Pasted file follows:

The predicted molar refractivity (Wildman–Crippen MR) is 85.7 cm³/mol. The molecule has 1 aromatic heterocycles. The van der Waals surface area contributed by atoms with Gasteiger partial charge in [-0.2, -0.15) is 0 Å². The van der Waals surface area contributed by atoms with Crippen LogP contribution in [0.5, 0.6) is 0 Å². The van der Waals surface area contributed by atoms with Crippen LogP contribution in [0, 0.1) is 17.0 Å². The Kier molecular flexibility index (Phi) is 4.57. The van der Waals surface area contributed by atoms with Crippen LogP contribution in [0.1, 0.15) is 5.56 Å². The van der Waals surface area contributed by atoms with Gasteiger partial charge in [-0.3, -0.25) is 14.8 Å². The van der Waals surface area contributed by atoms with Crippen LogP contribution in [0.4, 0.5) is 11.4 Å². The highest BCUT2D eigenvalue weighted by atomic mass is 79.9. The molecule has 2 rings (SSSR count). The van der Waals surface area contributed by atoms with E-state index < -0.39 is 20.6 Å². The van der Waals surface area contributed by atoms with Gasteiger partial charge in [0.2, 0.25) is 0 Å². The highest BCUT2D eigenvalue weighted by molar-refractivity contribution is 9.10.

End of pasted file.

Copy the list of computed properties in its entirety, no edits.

The predicted molar refractivity (Wildman–Crippen MR) is 85.7 cm³/mol. The molecule has 1 aromatic heterocycles. The van der Waals surface area contributed by atoms with Gasteiger partial charge in [-0.2, -0.15) is 0 Å². The van der Waals surface area contributed by atoms with Crippen LogP contribution in [0.5, 0.6) is 0 Å². The van der Waals surface area contributed by atoms with Crippen LogP contribution in [0, 0.1) is 17.0 Å². The Kier molecular flexibility index (Phi) is 4.57. The van der Waals surface area contributed by atoms with Crippen LogP contribution in [0.1, 0.15) is 5.56 Å². The van der Waals surface area contributed by atoms with Gasteiger partial charge in [-0.3, -0.25) is 14.8 Å². The van der Waals surface area contributed by atoms with Crippen LogP contribution in [0.4, 0.5) is 11.4 Å². The highest BCUT2D eigenvalue weighted by atomic mass is 79.9. The molecule has 2 rings (SSSR count). The van der Waals surface area contributed by atoms with E-state index < -0.39 is 20.6 Å². The van der Waals surface area contributed by atoms with Gasteiger partial charge in [0.2, 0.25) is 0 Å². The highest BCUT2D eigenvalue weighted by molar-refractivity contribution is 9.10.